1. You can’t make history if there isn’t history to be made.
You also can’t make history all at once. You just have to take it step by step, and the Boston Celtics took the first step in Game 4.
Make no mistake, the Miami Heat still have full control of this series. They need one win. The Celtics need three wins. But it’s the first to four. Doesn’t really matter how you get there.
We aren’t suggesting that Boston saved the season on Tuesday night, or that they are going to win the series. But they have a chance now. And having a chance is all you want. To play one more game. And then turn that into one more game after. That’s all you want.
To get there, the Celtics had to reverse course and they did so with a monster third quarter in Game 4. Boston could have rolled over, but they stepped up. And it happened like an avalanche.
2. This sequence summed up the series for the Celtics and Heat to this point. Kevin Love missed a contested three. Jimmy Butler grabbed the offense board and missed the easy putback before grabbing a second rebound. Off a swing pass, Max Strus was blocked by Jayson Tatum, who had hustled back into the play. But the ball fell back to Strus, and he put the Heat up 61-52:
That was the point where Boston could have said “It isn’t our year” and called it a season. But they didn’t.
3. After both teams traded a couple of misses, Jayson Tatum saw Kevin Love laying back off this screen and went right into his shot:
The Celtics forced a miss and Tatum took this no-hesitation, rise-and-fire three:
4. After Joe Mazzulla called a timeout when Jaylen Brown got trapped (Yeah! Continuous improvement!), he drew up an ATO to get the ball into the paint. Marcus Smart hit the lane, kicked to Al Horford, who made the extra pass to Derrick White in the corner:
A 9-0 run in just over a minute of game time to tie it. But Boston was far from done.
5. Al Horford starts this sequence by stripping Max Strus. From there Jaylen Brown is off to the races. He doesn’t risk the pass, which might have resulted in a turnover. Instead, Brown trusted his athleticism and he got a layup to give the Celtics the lead:
6. After a rough stretch in the first half, Jayson Tatum settled down and stayed patient for the remainder of the game. Here, he accepted the double-team and found Marcus Smart for an open triple:
16-0 Celtics run, and Erik Spoelstra finally called a timeout. Seems like Joe Mazzulla might not be the only coach who lets his team try to play through runs sometimes. (If you can’t already note the heavy sarcasm here, please let this serve as the indicator.)
7. Miami committed a turnover after that timeout and Derrick White got a couple of free throws to stretch the run to 18-0 and Boston was up 70-61.
The Heat settled back down and they traded some baskets with the Celtics. When Jimmy Butler hit a reverse layup with 3:24 to play, it seemed like Boston might have been running out of gas.
Time to light the Bat Signal.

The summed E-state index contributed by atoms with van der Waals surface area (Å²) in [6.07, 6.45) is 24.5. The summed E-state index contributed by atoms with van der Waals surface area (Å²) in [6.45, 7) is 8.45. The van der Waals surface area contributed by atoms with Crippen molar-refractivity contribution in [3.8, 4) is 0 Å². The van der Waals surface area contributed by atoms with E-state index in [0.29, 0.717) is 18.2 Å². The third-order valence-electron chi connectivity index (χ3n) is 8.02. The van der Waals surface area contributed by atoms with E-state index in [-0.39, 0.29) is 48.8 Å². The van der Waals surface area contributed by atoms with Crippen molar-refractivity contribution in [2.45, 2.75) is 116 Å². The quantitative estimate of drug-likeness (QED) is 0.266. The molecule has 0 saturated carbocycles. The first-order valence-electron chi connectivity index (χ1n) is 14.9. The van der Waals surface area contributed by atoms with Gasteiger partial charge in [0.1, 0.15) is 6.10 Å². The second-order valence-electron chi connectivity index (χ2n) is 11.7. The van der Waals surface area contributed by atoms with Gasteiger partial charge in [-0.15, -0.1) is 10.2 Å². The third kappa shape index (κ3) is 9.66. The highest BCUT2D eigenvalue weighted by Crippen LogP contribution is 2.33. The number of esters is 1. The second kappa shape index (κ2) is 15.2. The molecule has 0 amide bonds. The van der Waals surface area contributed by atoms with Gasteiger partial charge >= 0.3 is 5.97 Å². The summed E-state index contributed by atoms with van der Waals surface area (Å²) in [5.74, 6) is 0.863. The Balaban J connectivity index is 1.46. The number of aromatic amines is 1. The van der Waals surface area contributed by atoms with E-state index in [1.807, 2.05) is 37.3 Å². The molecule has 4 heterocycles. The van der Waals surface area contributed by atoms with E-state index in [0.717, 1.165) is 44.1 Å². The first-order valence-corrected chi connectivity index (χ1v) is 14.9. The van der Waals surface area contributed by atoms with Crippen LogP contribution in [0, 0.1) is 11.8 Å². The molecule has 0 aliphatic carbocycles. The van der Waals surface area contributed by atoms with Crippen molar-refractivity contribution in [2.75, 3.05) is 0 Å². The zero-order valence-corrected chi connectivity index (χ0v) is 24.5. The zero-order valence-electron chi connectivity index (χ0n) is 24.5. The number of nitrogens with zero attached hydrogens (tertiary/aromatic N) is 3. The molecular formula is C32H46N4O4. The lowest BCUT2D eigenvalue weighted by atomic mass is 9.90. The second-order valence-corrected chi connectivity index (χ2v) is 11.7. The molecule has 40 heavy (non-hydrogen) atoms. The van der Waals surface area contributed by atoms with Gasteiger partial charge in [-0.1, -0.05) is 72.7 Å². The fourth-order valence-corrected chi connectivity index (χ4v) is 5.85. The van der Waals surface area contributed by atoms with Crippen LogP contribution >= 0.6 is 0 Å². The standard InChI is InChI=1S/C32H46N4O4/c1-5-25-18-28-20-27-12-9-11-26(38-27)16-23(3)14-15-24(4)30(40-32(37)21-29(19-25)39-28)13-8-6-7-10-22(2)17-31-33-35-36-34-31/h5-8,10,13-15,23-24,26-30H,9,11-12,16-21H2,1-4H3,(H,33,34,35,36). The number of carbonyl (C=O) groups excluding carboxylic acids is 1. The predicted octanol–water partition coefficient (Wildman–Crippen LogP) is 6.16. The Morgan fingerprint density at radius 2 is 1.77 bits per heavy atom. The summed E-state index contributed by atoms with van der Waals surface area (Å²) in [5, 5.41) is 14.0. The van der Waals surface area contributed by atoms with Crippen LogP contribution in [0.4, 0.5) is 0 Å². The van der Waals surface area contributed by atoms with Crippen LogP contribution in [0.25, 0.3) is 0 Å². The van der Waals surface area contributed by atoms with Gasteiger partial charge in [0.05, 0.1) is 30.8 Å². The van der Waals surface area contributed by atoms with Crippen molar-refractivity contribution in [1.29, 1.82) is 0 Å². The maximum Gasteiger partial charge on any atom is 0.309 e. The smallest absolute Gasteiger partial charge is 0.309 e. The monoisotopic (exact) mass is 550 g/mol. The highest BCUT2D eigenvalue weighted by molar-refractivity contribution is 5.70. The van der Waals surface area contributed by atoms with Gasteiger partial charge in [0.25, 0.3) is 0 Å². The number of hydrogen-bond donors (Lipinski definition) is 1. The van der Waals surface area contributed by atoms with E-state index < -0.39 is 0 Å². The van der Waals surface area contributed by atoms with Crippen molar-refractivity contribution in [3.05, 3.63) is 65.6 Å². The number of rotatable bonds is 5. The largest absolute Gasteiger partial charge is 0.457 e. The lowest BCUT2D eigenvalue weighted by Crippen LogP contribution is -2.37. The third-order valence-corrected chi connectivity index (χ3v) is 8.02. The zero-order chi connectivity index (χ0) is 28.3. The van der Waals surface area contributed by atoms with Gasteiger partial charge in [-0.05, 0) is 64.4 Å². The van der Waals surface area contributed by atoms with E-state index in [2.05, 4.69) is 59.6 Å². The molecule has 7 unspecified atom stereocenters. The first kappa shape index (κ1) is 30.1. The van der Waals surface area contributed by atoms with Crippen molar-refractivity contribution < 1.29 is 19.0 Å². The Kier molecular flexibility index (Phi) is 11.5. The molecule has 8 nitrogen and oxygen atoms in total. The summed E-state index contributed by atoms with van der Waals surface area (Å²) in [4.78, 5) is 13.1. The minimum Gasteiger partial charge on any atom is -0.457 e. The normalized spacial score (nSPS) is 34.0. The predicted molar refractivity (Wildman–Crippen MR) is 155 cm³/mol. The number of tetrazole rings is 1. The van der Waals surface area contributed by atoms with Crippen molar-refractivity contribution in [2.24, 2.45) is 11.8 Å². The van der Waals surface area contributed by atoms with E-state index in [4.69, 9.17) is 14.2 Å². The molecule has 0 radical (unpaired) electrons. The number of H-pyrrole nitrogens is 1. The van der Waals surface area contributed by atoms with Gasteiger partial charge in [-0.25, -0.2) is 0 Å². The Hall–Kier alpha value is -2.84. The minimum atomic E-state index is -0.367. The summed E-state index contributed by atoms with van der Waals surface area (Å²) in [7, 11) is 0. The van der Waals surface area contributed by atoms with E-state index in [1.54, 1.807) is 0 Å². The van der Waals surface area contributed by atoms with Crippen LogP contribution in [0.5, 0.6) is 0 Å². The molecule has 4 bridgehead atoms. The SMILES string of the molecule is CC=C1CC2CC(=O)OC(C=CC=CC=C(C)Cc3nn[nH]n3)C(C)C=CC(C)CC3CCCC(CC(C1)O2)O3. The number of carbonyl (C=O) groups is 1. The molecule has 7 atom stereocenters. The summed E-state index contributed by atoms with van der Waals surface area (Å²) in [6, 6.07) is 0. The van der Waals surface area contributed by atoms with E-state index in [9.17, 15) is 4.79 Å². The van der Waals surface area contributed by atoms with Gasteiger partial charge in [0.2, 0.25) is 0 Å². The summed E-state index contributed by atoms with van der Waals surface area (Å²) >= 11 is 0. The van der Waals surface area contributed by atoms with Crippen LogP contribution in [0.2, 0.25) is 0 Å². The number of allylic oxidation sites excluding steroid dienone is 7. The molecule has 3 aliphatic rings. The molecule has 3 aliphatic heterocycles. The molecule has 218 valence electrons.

Unselfish ball movement let Grant Williams get to work in the corner office:
A little later, Jayson Tatum drew two again. This time the outlet was to Williams. He let it fly without a second thought:
The double-digit lead was briefly restored before Butler ended the third quarter with a dunk.
Overall, Boston outscored Miami 38-23 in the period. The Celtics shot 14-of-23, including 7-of-12 from behind the arc with one turnover. The Heat were 8-of-22 from the floor, and 2-of-8 on three-pointers with five turnovers.
But now it was the Celtics and their greatest opponent: A fourth-quarter lead.
8. The final period got off to a ragged start. Miami scored the first four points and Joe Mazzulla called a timeout to cut Jayson Tatum’s rest short. (Who is this guy running the sideline?!?!) On the ATO, Boston ran a set designed to get Tatum a touch at the nail. He drilled a no-dribble turnaround off the catch:
There isn’t a good reason why, but after that shot it felt like Boston was going to win. Mazzulla called a great timeout. He got the Celtics best player back in the game and drew up a set to get him a shot in one of his best spots. It felt like somewhere around a year’s worth of frustrations were hammered away with that one sequence.
9. The Celtics then closed it out with their defense. They showed they still have it in them to dig down and get stops.
The Duncan Robinson-Bam Adebayo DHO game has killed Boston for years now. On this one, Derrick White wasn’t having it, and it led to the loud finish from Jaylen Brown:
After another Miami timeout, Grant Williams stood tall, strong and proud. Williams jumped out to switch onto Jimmy Butler. When the Heat needed a bucket, they went to the guy who almost always delivers. Almost always:
10. Win one more game for the chance to play win one more game. That’s the mantra for the Boston Celtics now. As multiple Celtics said before Game 4: “Don’t let us get one.”
Boston got one. Now, they need another one. Win one to play one more.
We’ve all been down and negative, so it was nice to feel good and to have some fun again. It’s fun to be the underdog again. It’s fun to have nothing but blind faith, because there really isn’t anything else to cling to.
Go ahead, enjoy it. Maybe it’s the last win of the season, but maybe it isn’t. You can’t make history if there isn’t history to be made.
Believe in Boston.